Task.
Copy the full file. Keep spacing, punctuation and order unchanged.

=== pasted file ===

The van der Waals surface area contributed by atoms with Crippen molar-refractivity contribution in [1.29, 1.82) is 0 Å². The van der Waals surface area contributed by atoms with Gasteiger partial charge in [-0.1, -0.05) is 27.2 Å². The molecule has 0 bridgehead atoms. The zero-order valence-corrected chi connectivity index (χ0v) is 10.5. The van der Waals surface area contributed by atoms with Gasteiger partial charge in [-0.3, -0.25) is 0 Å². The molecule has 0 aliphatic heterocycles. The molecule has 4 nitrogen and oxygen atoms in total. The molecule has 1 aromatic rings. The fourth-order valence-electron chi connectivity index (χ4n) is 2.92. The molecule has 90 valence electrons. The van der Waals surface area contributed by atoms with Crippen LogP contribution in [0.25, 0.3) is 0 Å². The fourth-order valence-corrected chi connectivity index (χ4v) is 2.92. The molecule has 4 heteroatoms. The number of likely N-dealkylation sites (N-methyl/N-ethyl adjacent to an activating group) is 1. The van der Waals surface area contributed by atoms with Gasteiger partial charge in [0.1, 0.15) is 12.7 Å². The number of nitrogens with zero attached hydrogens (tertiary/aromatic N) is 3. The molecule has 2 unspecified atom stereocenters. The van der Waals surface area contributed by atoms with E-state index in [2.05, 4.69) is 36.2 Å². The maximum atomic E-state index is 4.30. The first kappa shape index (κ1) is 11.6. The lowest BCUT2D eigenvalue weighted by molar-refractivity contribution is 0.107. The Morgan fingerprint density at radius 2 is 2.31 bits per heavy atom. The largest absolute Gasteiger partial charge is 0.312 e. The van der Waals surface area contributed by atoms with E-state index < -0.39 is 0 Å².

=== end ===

The van der Waals surface area contributed by atoms with Crippen molar-refractivity contribution in [1.29, 1.82) is 0 Å². The van der Waals surface area contributed by atoms with Gasteiger partial charge in [-0.1, -0.05) is 27.2 Å². The molecule has 0 bridgehead atoms. The zero-order valence-corrected chi connectivity index (χ0v) is 10.5. The van der Waals surface area contributed by atoms with Gasteiger partial charge in [-0.3, -0.25) is 0 Å². The molecule has 0 aliphatic heterocycles. The molecule has 4 nitrogen and oxygen atoms in total. The molecule has 1 aromatic rings. The fourth-order valence-electron chi connectivity index (χ4n) is 2.92. The molecule has 90 valence electrons. The van der Waals surface area contributed by atoms with Crippen LogP contribution in [0.25, 0.3) is 0 Å². The fourth-order valence-corrected chi connectivity index (χ4v) is 2.92. The molecule has 4 heteroatoms. The number of likely N-dealkylation sites (N-methyl/N-ethyl adjacent to an activating group) is 1. The van der Waals surface area contributed by atoms with Gasteiger partial charge in [0.1, 0.15) is 12.7 Å². The number of nitrogens with zero attached hydrogens (tertiary/aromatic N) is 3. The molecule has 2 unspecified atom stereocenters. The van der Waals surface area contributed by atoms with E-state index in [2.05, 4.69) is 36.2 Å². The maximum atomic E-state index is 4.30. The first kappa shape index (κ1) is 11.6. The lowest BCUT2D eigenvalue weighted by molar-refractivity contribution is 0.107. The Morgan fingerprint density at radius 2 is 2.31 bits per heavy atom. The largest absolute Gasteiger partial charge is 0.312 e. The van der Waals surface area contributed by atoms with E-state index < -0.39 is 0 Å².